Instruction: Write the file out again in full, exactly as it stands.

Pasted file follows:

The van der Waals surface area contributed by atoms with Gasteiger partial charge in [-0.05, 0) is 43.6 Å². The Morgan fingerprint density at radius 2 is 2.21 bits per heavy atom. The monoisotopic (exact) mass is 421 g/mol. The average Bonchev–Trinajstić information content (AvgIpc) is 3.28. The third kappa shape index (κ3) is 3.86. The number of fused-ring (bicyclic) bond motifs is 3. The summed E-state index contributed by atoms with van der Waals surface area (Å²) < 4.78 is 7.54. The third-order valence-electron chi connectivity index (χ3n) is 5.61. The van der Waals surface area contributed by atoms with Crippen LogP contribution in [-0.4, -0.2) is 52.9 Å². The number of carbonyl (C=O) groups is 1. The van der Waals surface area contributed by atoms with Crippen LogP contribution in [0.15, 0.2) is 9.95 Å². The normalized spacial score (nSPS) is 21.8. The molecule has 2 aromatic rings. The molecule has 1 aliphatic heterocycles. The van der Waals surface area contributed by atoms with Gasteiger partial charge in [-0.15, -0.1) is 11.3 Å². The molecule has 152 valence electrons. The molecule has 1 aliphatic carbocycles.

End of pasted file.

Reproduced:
The van der Waals surface area contributed by atoms with Gasteiger partial charge in [-0.05, 0) is 43.6 Å². The Morgan fingerprint density at radius 2 is 2.21 bits per heavy atom. The monoisotopic (exact) mass is 421 g/mol. The average Bonchev–Trinajstić information content (AvgIpc) is 3.28. The third kappa shape index (κ3) is 3.86. The number of fused-ring (bicyclic) bond motifs is 3. The summed E-state index contributed by atoms with van der Waals surface area (Å²) < 4.78 is 7.54. The third-order valence-electron chi connectivity index (χ3n) is 5.61. The van der Waals surface area contributed by atoms with Crippen LogP contribution in [-0.4, -0.2) is 52.9 Å². The number of carbonyl (C=O) groups is 1. The van der Waals surface area contributed by atoms with Crippen LogP contribution in [0.15, 0.2) is 9.95 Å². The normalized spacial score (nSPS) is 21.8. The molecule has 2 aromatic rings. The molecule has 1 aliphatic heterocycles. The van der Waals surface area contributed by atoms with Gasteiger partial charge in [-0.15, -0.1) is 11.3 Å². The molecule has 152 valence electrons. The molecule has 1 aliphatic carbocycles.